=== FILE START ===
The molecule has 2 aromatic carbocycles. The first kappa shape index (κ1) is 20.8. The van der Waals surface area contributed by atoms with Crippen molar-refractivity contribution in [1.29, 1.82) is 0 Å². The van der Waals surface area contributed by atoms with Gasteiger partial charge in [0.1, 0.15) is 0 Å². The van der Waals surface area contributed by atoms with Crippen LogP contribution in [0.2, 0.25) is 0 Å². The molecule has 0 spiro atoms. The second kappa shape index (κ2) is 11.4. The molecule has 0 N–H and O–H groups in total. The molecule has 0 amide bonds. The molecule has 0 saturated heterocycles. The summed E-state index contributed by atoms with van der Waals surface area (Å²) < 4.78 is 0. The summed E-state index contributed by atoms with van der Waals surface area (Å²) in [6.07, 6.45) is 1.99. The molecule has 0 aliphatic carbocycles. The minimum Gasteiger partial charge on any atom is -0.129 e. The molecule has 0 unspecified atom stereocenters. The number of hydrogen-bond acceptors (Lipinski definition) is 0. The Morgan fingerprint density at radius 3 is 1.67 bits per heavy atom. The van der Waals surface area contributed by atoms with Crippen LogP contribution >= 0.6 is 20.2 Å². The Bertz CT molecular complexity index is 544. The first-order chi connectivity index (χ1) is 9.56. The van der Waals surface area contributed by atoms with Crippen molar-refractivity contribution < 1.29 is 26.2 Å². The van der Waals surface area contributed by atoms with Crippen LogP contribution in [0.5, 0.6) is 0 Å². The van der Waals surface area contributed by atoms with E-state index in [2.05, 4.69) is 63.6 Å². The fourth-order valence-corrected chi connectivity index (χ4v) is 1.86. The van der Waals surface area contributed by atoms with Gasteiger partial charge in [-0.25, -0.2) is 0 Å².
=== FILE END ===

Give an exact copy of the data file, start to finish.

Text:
The molecule has 2 aromatic carbocycles. The first kappa shape index (κ1) is 20.8. The van der Waals surface area contributed by atoms with Crippen molar-refractivity contribution in [1.29, 1.82) is 0 Å². The van der Waals surface area contributed by atoms with Gasteiger partial charge in [0.1, 0.15) is 0 Å². The van der Waals surface area contributed by atoms with Crippen LogP contribution in [0.2, 0.25) is 0 Å². The molecule has 0 spiro atoms. The second kappa shape index (κ2) is 11.4. The molecule has 0 N–H and O–H groups in total. The molecule has 0 amide bonds. The molecule has 0 saturated heterocycles. The summed E-state index contributed by atoms with van der Waals surface area (Å²) < 4.78 is 0. The summed E-state index contributed by atoms with van der Waals surface area (Å²) in [6.07, 6.45) is 1.99. The molecule has 0 aliphatic carbocycles. The minimum Gasteiger partial charge on any atom is -0.129 e. The molecule has 0 unspecified atom stereocenters. The number of hydrogen-bond acceptors (Lipinski definition) is 0. The Morgan fingerprint density at radius 3 is 1.67 bits per heavy atom. The van der Waals surface area contributed by atoms with Crippen LogP contribution >= 0.6 is 20.2 Å². The Bertz CT molecular complexity index is 544. The first-order chi connectivity index (χ1) is 9.56. The van der Waals surface area contributed by atoms with Crippen molar-refractivity contribution < 1.29 is 26.2 Å². The van der Waals surface area contributed by atoms with Crippen LogP contribution in [0.5, 0.6) is 0 Å². The van der Waals surface area contributed by atoms with E-state index in [2.05, 4.69) is 63.6 Å². The fourth-order valence-corrected chi connectivity index (χ4v) is 1.86. The van der Waals surface area contributed by atoms with Gasteiger partial charge in [-0.25, -0.2) is 0 Å².